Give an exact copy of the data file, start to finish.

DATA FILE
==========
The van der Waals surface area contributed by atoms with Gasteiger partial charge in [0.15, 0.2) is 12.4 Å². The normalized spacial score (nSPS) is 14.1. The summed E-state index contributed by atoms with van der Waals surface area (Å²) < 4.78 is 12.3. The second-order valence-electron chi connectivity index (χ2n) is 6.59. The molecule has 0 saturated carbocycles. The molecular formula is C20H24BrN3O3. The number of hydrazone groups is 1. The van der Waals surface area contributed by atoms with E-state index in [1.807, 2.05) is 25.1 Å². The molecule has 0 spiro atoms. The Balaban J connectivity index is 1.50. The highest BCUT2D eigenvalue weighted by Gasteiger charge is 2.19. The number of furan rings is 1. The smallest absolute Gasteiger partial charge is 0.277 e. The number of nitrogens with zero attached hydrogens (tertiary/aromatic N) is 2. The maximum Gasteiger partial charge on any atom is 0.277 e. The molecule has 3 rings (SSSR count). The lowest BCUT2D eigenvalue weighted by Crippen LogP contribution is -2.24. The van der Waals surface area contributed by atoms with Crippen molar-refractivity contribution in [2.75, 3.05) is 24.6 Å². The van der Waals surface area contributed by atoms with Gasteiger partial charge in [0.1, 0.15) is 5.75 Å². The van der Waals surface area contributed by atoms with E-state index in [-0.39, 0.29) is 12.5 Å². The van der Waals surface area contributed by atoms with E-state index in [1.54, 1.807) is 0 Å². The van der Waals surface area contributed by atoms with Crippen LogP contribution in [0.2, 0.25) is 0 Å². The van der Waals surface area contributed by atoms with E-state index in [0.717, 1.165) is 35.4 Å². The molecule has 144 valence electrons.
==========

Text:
The van der Waals surface area contributed by atoms with Gasteiger partial charge in [0.15, 0.2) is 12.4 Å². The normalized spacial score (nSPS) is 14.1. The summed E-state index contributed by atoms with van der Waals surface area (Å²) < 4.78 is 12.3. The second-order valence-electron chi connectivity index (χ2n) is 6.59. The molecule has 0 saturated carbocycles. The molecular formula is C20H24BrN3O3. The number of hydrazone groups is 1. The van der Waals surface area contributed by atoms with E-state index in [1.807, 2.05) is 25.1 Å². The molecule has 0 spiro atoms. The Balaban J connectivity index is 1.50. The highest BCUT2D eigenvalue weighted by Gasteiger charge is 2.19. The number of furan rings is 1. The smallest absolute Gasteiger partial charge is 0.277 e. The number of nitrogens with zero attached hydrogens (tertiary/aromatic N) is 2. The maximum Gasteiger partial charge on any atom is 0.277 e. The molecule has 3 rings (SSSR count). The lowest BCUT2D eigenvalue weighted by Crippen LogP contribution is -2.24. The van der Waals surface area contributed by atoms with Crippen molar-refractivity contribution in [2.75, 3.05) is 24.6 Å². The van der Waals surface area contributed by atoms with Gasteiger partial charge in [0.1, 0.15) is 5.75 Å². The van der Waals surface area contributed by atoms with E-state index in [-0.39, 0.29) is 12.5 Å². The van der Waals surface area contributed by atoms with E-state index in [1.54, 1.807) is 0 Å². The van der Waals surface area contributed by atoms with Crippen LogP contribution in [0.2, 0.25) is 0 Å². The van der Waals surface area contributed by atoms with E-state index in [0.717, 1.165) is 35.4 Å². The molecule has 144 valence electrons.